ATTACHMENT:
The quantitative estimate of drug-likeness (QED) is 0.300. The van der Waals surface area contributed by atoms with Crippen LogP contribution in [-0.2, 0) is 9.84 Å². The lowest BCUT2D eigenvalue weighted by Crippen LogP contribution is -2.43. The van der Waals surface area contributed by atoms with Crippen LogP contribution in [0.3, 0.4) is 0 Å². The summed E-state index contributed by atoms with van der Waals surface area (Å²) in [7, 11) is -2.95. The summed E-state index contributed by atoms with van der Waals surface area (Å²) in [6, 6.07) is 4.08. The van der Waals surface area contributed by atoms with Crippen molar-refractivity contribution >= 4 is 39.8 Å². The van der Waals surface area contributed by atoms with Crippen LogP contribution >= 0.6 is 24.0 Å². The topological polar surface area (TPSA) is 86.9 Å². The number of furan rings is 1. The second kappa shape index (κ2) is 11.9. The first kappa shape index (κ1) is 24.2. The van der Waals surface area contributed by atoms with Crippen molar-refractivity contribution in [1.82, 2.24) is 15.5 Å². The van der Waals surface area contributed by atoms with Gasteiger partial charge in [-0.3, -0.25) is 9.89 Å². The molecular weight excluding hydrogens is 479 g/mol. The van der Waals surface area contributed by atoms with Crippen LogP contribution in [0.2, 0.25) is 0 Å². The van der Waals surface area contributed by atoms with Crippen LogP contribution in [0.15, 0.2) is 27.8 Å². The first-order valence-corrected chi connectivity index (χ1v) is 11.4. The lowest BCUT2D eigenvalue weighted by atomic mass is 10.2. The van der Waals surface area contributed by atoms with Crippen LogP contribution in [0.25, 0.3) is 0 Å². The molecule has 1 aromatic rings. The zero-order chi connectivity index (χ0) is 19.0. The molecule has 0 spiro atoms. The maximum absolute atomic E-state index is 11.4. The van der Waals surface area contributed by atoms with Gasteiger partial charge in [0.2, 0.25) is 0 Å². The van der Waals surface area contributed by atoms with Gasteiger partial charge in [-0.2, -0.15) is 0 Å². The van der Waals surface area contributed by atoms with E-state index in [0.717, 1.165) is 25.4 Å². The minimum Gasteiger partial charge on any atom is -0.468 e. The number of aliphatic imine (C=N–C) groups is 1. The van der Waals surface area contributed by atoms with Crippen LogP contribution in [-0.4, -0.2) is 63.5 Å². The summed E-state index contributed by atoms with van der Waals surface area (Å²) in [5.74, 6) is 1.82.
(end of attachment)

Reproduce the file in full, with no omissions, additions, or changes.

The quantitative estimate of drug-likeness (QED) is 0.300. The van der Waals surface area contributed by atoms with Crippen LogP contribution in [-0.2, 0) is 9.84 Å². The lowest BCUT2D eigenvalue weighted by Crippen LogP contribution is -2.43. The van der Waals surface area contributed by atoms with Crippen LogP contribution in [0.3, 0.4) is 0 Å². The summed E-state index contributed by atoms with van der Waals surface area (Å²) in [7, 11) is -2.95. The summed E-state index contributed by atoms with van der Waals surface area (Å²) in [6, 6.07) is 4.08. The van der Waals surface area contributed by atoms with Crippen molar-refractivity contribution >= 4 is 39.8 Å². The van der Waals surface area contributed by atoms with Crippen LogP contribution >= 0.6 is 24.0 Å². The topological polar surface area (TPSA) is 86.9 Å². The number of furan rings is 1. The second kappa shape index (κ2) is 11.9. The first kappa shape index (κ1) is 24.2. The van der Waals surface area contributed by atoms with Crippen molar-refractivity contribution in [1.82, 2.24) is 15.5 Å². The van der Waals surface area contributed by atoms with Gasteiger partial charge in [-0.3, -0.25) is 9.89 Å². The molecular weight excluding hydrogens is 479 g/mol. The van der Waals surface area contributed by atoms with Crippen LogP contribution in [0.2, 0.25) is 0 Å². The van der Waals surface area contributed by atoms with Crippen LogP contribution in [0.15, 0.2) is 27.8 Å². The first-order valence-corrected chi connectivity index (χ1v) is 11.4. The lowest BCUT2D eigenvalue weighted by atomic mass is 10.2. The van der Waals surface area contributed by atoms with Crippen LogP contribution in [0.25, 0.3) is 0 Å². The molecule has 1 aromatic rings. The zero-order chi connectivity index (χ0) is 19.0. The molecule has 0 spiro atoms. The maximum absolute atomic E-state index is 11.4. The van der Waals surface area contributed by atoms with Gasteiger partial charge in [0.2, 0.25) is 0 Å². The van der Waals surface area contributed by atoms with Gasteiger partial charge in [-0.2, -0.15) is 0 Å². The van der Waals surface area contributed by atoms with E-state index in [0.717, 1.165) is 25.4 Å². The minimum Gasteiger partial charge on any atom is -0.468 e. The number of aliphatic imine (C=N–C) groups is 1. The van der Waals surface area contributed by atoms with Crippen LogP contribution in [-0.4, -0.2) is 63.5 Å². The summed E-state index contributed by atoms with van der Waals surface area (Å²) in [5.74, 6) is 1.82.